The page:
• epidemics
  • Despite the fatality of the 1957 Asian Flu in China, little improvement had been made regarding the handling of such epidemics. (wikipedia.org)
  • Flu usually spreads during seasonal epidemics, which brings about deaths of thousands of people every year and millions during pandemic outbreaks. (mynewsdesk.com)
  • Increasing prevalence of chronic diseases, rising government initiatives and growing consumer awareness about pandemic and seasonal epidemics are some of the driving factors of flu detector device market. (mynewsdesk.com)
  • Seasonal influenza viruses flow out of overlapping epidemics in East Asia and Southeast Asia, then trickle around the globe before dying off. (wikipedia.org)
  • Flu spreads around the world in seasonal epidemics. (wikipedia.org)
  • This explains why yearly human flu epidemics can seem to explode out of nowhere and spread rapidly through a household and community before fading away. (rxpgnews.com)
  • Either way, the mortality rate was about 2.5 percent, compared with less than 0.1 percent during the routine influenza epidemics to which we have become accustomed. (managedcaremag.com)
  • That's close to the average number of excess deaths (the difference between the number of deaths observed in a group and the number of deaths that would have occurred if the group had the same death rate as a comparison population) attributed to influenza in recent years from U.S. epidemics, though. (managedcaremag.com)
  • Major influenza epidemics show no predictable periodicity or pattern, and all differ from one another. (studentshare.net)
  • deaths
  • The CDC reports 36,000 influenza deaths a year. (backwoodshome.com)
  • Because the CDC lumps flu deaths and pneumonia deaths together. (backwoodshome.com)
  • The actual number of flu deaths is about 1,000 a year, although in a bad year it can approach 3,000. (backwoodshome.com)
  • Why are the flu and pneumonia deaths lumped together? (backwoodshome.com)
  • More people died of that flu in 18 months than died in the trenches, on both sides, during the four years of World War I. In fact, many of the war deaths of WWI were due to disease, and a large percentage of those were influenza deaths. (backwoodshome.com)
  • Mexico's Health Ministry on Monday confirmed a rise in the country's flu deaths to 83, with more than 4,458 confirmed infections from the virus. (lazerzap.com)
  • The annual flu (also called "seasonal flu" or "human flu") in the U.S. "results in approximately 36,000 deaths and more than 200,000 hospitalizations each year. (wikipedia.org)
  • Influenza and pneumonia together accounted for 66,000 deaths in the United States in 2002 (the most recent year for which data are available), ranking as the seventh leading cause of death but claiming less than one tenth the number of people killed by heart disease. (managedcaremag.com)
  • Influenza and pneumonia are lumped together because it's hard to pinpoint deaths directly attributable to influenza, owing to the lack of virological confirmation of the disease or the listing of influenza on hospital discharge forms or death certificates. (managedcaremag.com)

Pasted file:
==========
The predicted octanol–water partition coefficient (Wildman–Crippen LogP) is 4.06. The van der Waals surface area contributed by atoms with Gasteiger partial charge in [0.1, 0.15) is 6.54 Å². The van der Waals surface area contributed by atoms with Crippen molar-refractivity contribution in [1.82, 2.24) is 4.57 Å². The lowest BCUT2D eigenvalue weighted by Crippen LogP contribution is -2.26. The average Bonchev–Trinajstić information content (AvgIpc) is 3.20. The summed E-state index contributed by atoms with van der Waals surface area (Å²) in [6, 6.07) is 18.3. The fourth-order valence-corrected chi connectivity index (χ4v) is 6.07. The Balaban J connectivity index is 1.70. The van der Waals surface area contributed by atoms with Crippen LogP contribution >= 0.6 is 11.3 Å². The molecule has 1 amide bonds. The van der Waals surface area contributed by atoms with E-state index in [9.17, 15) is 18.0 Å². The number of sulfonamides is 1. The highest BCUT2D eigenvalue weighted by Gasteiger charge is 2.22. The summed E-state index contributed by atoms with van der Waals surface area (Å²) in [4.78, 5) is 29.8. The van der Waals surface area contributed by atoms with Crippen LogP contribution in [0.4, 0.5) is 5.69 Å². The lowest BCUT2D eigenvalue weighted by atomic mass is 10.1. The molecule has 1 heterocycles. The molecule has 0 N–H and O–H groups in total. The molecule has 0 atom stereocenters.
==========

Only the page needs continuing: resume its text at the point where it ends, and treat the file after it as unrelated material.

• As might be expected, deaths from influenza/pneumonia were distributed unevenly geographically, reflecting countless variables. (managedcaremag.com)
  • Looking at flu seasons, which span calendar years, NIH epidemiologists recently estimated that during the decade ending in 1998-1999, the mean number of influenza-associated deaths in the United States was 51,203. (managedcaremag.com)
  • In general, though, the trend since 1976-1977 has been for influenza-associated deaths to increase, which is attributed in part to the aging of the population. (managedcaremag.com)
  • This novel virus spread worldwide and had caused about 17,000 deaths by the start of 2010. (wikipedia.org)
  • The 1918 flu caused an unusual number of deaths, possibly due to it causing a cytokine storm in the body. (wikipedia.org)
  • Of these, the 1918 Spanish Flu was the most severe, with 50 million or more deaths worldwide. (studentshare.net)
  • Influenza spreads around the world in a yearly outbreak, resulting in about three to five million cases of severe illness and about 250,000 to 500,000 deaths. (wikipedia.org)
  • 1918 flu
  • In addition to the 1918 flu, there have been two other pandemic outbreaks - defined as spreading around the world within a year of being detected - in the last century. (nbcnews.com)
  • Both of these started in Asia and, like the 1918 flu, contained a combination of human and avian influenza virus. (nbcnews.com)
  • Earlier investigative work published in 2000 by a team led by British virologist, John Oxford of St Bartholomew's Hospital and the Royal London Hospital, suggested that a principal British troop staging camp in Étaples, France was at the center of the 1918 flu pandemic or at least a significant precursor virus to it. (wikipedia.org)